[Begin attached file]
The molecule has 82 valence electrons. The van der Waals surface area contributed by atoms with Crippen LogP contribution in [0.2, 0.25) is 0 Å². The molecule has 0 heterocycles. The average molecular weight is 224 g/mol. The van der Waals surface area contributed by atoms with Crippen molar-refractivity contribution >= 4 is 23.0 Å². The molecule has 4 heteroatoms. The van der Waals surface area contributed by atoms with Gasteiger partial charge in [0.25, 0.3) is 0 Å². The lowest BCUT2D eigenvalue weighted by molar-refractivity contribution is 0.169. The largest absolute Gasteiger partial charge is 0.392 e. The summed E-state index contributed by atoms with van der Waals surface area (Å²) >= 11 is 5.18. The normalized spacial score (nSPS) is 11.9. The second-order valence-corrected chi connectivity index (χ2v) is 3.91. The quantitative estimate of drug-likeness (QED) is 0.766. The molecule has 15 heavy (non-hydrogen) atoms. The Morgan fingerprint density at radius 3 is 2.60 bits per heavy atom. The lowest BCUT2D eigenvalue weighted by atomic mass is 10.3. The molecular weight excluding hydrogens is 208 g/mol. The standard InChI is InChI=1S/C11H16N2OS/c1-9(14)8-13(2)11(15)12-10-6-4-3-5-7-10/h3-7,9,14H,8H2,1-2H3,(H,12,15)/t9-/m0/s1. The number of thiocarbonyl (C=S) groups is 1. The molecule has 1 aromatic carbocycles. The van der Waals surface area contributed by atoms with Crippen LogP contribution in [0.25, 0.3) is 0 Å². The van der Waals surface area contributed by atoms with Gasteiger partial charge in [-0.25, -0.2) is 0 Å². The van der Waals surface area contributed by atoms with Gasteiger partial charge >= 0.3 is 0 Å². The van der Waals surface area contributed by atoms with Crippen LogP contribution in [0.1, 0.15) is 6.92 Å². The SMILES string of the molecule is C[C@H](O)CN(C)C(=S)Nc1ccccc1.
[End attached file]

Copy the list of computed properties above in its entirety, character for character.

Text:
The molecule has 82 valence electrons. The van der Waals surface area contributed by atoms with Crippen LogP contribution in [0.2, 0.25) is 0 Å². The molecule has 0 heterocycles. The average molecular weight is 224 g/mol. The van der Waals surface area contributed by atoms with Crippen molar-refractivity contribution >= 4 is 23.0 Å². The molecule has 4 heteroatoms. The van der Waals surface area contributed by atoms with Gasteiger partial charge in [0.25, 0.3) is 0 Å². The lowest BCUT2D eigenvalue weighted by molar-refractivity contribution is 0.169. The largest absolute Gasteiger partial charge is 0.392 e. The summed E-state index contributed by atoms with van der Waals surface area (Å²) >= 11 is 5.18. The normalized spacial score (nSPS) is 11.9. The second-order valence-corrected chi connectivity index (χ2v) is 3.91. The quantitative estimate of drug-likeness (QED) is 0.766. The molecule has 15 heavy (non-hydrogen) atoms. The Morgan fingerprint density at radius 3 is 2.60 bits per heavy atom. The lowest BCUT2D eigenvalue weighted by atomic mass is 10.3. The molecular weight excluding hydrogens is 208 g/mol. The standard InChI is InChI=1S/C11H16N2OS/c1-9(14)8-13(2)11(15)12-10-6-4-3-5-7-10/h3-7,9,14H,8H2,1-2H3,(H,12,15)/t9-/m0/s1. The number of thiocarbonyl (C=S) groups is 1. The molecule has 1 aromatic carbocycles. The van der Waals surface area contributed by atoms with Crippen LogP contribution in [0.25, 0.3) is 0 Å². The van der Waals surface area contributed by atoms with Gasteiger partial charge in [-0.25, -0.2) is 0 Å². The van der Waals surface area contributed by atoms with Gasteiger partial charge >= 0.3 is 0 Å². The van der Waals surface area contributed by atoms with Crippen LogP contribution in [0.1, 0.15) is 6.92 Å². The SMILES string of the molecule is C[C@H](O)CN(C)C(=S)Nc1ccccc1.